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Old 04-22-2009, 10:34 PM   #1
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GFCI plugs in kitchen


My kitchen has been without the electrical outlets for almost two months.


A little background, my house is of two halves, the first half being part of the original structure from the early 1900's and the other half being from an addition in 1970. The kitchen is in the basement of the newer half. All plugs in kitchen and bathroom were wired with GFCI plugs. Since moving in two years ago, the dishwasher was not in operational condition.

In February, I purchased a new dishwasher. My husband was nice enough to install it. However, while installing this, something happened with the circuit of outlets. These two are independent of each other. Anyway, he switched out all of the outlets with the belief that one of them must have been bad. He used regular grounded outlets for all except one of the outlets he kept the GFCI. Long story short, it didn't fix the problem. The outlets still have no power.

As a woman with only sisters, my father taught us early on that we could do anything we put our minds to and since I still have no power in my kitchen, I am ready to figure this out on my own.

First question is this. If a circuit has one GFCI outlet, should all of the outlets on that circuit have GFCI outlets?

To keep this post somewhat shorter, I will ask my next questions after I get the answer to the GFCI outlet.

Thanks in advance, as I appreciate any help I can get!

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Old 04-22-2009, 10:56 PM   #2
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GFCI plugs in kitchen


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First question is this. If a circuit has one GFCI outlet, should all of the outlets on that circuit have GFCI outlets?
No, not necessarily. Depending on how the outlets are wired, you can have one GFCI outlet protect multiple "standard" outlets" on the same circuit.

I would assume that breakers/fuses have been checked in the main panel by now. Are there any other GFCI outlets anywhere in the house? Are there any other outlets that do not work besides the outlets in the kitchen? What happened prior to the outlets not having any power? I would suspect a bad/loose connection in one of the outlet boxes or even possibly in the main panel. Post back with some more information and questions.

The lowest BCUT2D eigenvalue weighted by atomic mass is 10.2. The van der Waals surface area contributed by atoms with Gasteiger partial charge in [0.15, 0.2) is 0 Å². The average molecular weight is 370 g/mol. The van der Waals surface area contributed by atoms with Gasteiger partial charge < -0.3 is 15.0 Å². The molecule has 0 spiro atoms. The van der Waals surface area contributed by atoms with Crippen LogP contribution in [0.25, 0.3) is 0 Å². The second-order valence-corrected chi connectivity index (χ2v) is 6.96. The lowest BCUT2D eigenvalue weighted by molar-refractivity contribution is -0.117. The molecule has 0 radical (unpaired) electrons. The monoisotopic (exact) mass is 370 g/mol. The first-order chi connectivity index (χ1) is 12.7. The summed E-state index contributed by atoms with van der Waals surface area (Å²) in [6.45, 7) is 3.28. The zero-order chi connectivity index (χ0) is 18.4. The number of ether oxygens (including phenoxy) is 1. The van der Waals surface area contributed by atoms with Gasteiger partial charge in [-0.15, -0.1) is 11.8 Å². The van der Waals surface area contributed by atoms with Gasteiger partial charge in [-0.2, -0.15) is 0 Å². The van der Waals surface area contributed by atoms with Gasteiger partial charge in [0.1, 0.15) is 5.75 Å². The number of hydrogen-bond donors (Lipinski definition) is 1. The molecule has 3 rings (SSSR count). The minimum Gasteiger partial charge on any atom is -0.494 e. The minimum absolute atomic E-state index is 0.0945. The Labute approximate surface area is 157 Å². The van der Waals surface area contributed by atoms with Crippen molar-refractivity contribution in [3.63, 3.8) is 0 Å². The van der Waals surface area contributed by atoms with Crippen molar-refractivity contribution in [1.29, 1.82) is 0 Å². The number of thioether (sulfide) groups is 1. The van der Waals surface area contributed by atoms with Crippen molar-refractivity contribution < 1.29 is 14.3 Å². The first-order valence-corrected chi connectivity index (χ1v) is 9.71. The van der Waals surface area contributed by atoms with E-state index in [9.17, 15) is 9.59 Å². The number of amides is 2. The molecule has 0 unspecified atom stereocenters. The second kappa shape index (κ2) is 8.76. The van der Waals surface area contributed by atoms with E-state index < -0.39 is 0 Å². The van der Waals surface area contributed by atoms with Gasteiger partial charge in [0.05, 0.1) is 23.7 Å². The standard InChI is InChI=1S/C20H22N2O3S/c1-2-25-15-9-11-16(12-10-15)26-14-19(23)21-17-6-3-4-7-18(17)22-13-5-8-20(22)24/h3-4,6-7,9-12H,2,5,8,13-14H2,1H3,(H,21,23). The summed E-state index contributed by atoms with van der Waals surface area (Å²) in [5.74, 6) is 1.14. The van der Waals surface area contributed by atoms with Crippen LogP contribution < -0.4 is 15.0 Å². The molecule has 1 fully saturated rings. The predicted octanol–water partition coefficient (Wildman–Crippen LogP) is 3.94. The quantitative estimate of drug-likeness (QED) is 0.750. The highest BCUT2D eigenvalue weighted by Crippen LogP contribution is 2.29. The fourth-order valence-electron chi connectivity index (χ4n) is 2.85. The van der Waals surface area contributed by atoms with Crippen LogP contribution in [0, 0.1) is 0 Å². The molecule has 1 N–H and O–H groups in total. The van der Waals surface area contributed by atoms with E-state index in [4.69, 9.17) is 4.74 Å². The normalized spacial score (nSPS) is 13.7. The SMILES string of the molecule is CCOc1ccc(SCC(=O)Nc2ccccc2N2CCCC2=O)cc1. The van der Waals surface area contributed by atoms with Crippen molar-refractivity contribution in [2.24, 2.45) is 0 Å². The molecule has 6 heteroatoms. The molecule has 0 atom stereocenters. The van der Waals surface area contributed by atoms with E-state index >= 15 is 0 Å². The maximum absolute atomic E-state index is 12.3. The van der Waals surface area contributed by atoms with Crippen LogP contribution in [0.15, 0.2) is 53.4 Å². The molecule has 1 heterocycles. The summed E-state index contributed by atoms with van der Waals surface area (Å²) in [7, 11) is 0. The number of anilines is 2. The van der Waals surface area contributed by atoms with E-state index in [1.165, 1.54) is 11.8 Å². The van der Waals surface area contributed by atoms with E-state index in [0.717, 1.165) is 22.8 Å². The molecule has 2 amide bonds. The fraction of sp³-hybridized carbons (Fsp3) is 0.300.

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Old 04-22-2009, 11:00 PM   #3
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GFCI plugs in kitchen


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First question is this. If a circuit has one GFCI outlet, should all of the outlets on that circuit have GFCI outlets?
As I understand it no. The GFI will protect everything downstream from it.

Gary

Last edited by Gary_602z; 04-22-2009 at 11:01 PM. Reason: spelling
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Old 04-23-2009, 06:41 AM   #4
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GFCI plugs in kitchen


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As I understand it no. The GFI will protect everything downstream from it.

Gary
if they've connected the downstream outlets to the load side of the GFI. I've just wired my new kitchen and in a few places had need to connect the next outlet downstream to the LINE side of a GFI so that outlet was specifically not protected (i.e. the microwave, or the motor on the range hood).

The back of any given GFI nowadays seems to be all crazily labelled and stickered with dire warnings about wiring downcircuit outlets wrong.
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Old 04-23-2009, 07:15 AM   #5
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GFCI plugs in kitchen


I would not say it is "crazily" labeled. They are clearly labeled LINE and LOAD.
The new yellow stickers are aimed at DIYers who do not know what line and load are so that they do not miswire the GFI.
Those yellow labels annoy me to no end. If you do not know how to wire a GFI and that the LINE goes on LINE you should not be doing it.




Quote:
Originally Posted by DeterminedMom View Post
Anyway, he switched out all of the outlets with the belief that one of them must have been bad. He used regular grounded outlets for all except one of the outlets he kept the GFCI. Long story short, it didn't fix the problem. The outlets still have no power.
This is a knee jerk DIY reaction to a circuit or receptacle that is dead and it is almost never the problem, as you have found out.


You need to find the first device or box in the circuit and check it for voltage. There could be another GFI already installed on the circuit and it is tripped.
If your husband did what I mentioned above and misiwred the GFI with the LINE in on the LOAD side it would not work either.

Do you have ANY experience doing electrical work or troubleshooting? It is great that you have the desire and were taught to DIY, but you DO need some knowledge and basic skills to troubleshoot electrical. You cannot simply ask for all the steps required. There is no A-B-C book on troubleshooting.
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Answers based on the 2008 & 2011 NEC.

Last edited by Speedy Petey; 04-23-2009 at 07:19 AM.